But there are still a number of provisional ballots in many states that have not been counted that should be counted. And absentee ballots, overseas ballots, military ballots, it should be part of the total.

And Bay, I just want to let you know, congratulations. The outcome is not in doubt this time. This president was reelected this time -- or I should say elected for the first time.

WOODRUFF: All right.


WOODRUFF: Bay Buchanan, the president said today -- he said he has some political capital. He picked that up in this election and he plans to spend it. What is that capital and how should he spend it?

BUCHANAN: You know, Judy, this is one of the most exciting victories since Ronald Reagan. The capital is incredible.

The silent majority in this country has found its voice. It came together and expressed it without question that they want this country going in a certain direction. And I think it's emboldened the president and emboldened Congress, hopefully.

I have never been so excited literally since 1980, when Ronald Reagan won. I think that the president does have enormous clout now, and we will see real movement toward traditionalism in this country.

BRAZILE: Well, Bay, I hope that the values and fear tactics that were used to get the vote will not be the agenda that the Republicans put in office. Look, this president should use his political capital to really fix the economy, to stabilize the situation in Iraq, to ensure that we don't increase the deficits, to bring back jobs and get the economy moving. If he uses political capital in that way, he will find Democrats eager to work with him and Democrats eager to help approve bipartisan legislation.

WOODRUFF: Bay, you're shaking your head.

BUCHANAN: I'll tell you what, this is -- this is -- this election is basically a complete rejection, a complete defeat of liberalism. They are gone.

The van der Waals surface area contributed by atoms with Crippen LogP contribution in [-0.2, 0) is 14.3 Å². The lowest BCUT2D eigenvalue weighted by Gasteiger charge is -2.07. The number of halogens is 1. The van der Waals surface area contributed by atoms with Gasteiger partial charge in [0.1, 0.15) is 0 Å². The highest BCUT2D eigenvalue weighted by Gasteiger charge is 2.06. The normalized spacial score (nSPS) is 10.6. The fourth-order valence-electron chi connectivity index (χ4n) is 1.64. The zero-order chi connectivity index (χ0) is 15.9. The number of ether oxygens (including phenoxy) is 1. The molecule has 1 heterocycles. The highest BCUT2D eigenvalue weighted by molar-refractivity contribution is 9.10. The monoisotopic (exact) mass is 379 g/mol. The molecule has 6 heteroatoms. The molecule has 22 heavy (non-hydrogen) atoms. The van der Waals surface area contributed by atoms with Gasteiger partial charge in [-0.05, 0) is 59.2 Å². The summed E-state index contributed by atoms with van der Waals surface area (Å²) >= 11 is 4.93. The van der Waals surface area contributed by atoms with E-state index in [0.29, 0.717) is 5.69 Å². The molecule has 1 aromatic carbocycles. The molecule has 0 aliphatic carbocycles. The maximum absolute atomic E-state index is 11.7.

And what the American people said is, listen, we want to get back to values in this country. We're sick and tired of the Hollywood values and the media really putting down religious people in their values. And we want it back. And I think the president is just the person to do it.

BRAZILE: Well, Bay, most liberals find their values in the book of Matthew, Luke and John, they don't find it in the book of Tom DeLay. And that's the difference that you'll find in working with Democrats in the future.

And liberals are not dead. You see one right here. I know you're in Kansas City, but there are a lot of liberals who are going to continue to... BUCHANAN: Politically.

BRAZILE: Thank you very much. They're going to roll up their sleeves and they're going to get out there and they're going to do the hard work that will produce victories in the future.

BUCHANAN: Donna, I think you should keep being a liberal and let Hollywood represent you all, because you're going to become more and more insignificant in this process.

BRAZILE: Well, Bay, my documentary will be a little bit different than Michael Moore's. Put it that way.


BUCHANAN: And we're looking forward to some terrific judges, Judy. Some terrific judges.

BRAZILE: Ooh, Bay, don't scare me. Halloween is over. Don't scare me, Bay.

WOODRUFF: Bay -- so you're saying, Bay, that even though John Kerry got over 55, almost 56 million votes, you're saying that the other side was whomped and destroyed, in effect?

BUCHANAN: This is a clean sweep. We won the White House by 3.5 million. It's a majority for the first time in dozens and dozens of years.

We have -- we have captured the Senate, picked up -- the Democrats haven't had so few senators in a long, long time. And we firmed up in the Congress.

And I think what's really interesting is the major issue out there was values, was people in America coming together, Catholics and Protestants and Born Agains saying we're sick and tired of it. That marriage, basically, the marriage issue, it put us -- it put the simmering that's been going on to a boil, and it gave us a voice. And we came together with one single voice which says it's time not only to preserve marriage, but to get back to the traditional values that this country was based on.

BRAZILE: Bay, as you'll recall, the president said earlier this year that anger was not an agenda for change. Fear is not an agenda for change.

I think by putting fear tactics out there, it really divided the American people, which the president now wants to unite the American people, wants to bring the American people together. I think that should be his focus.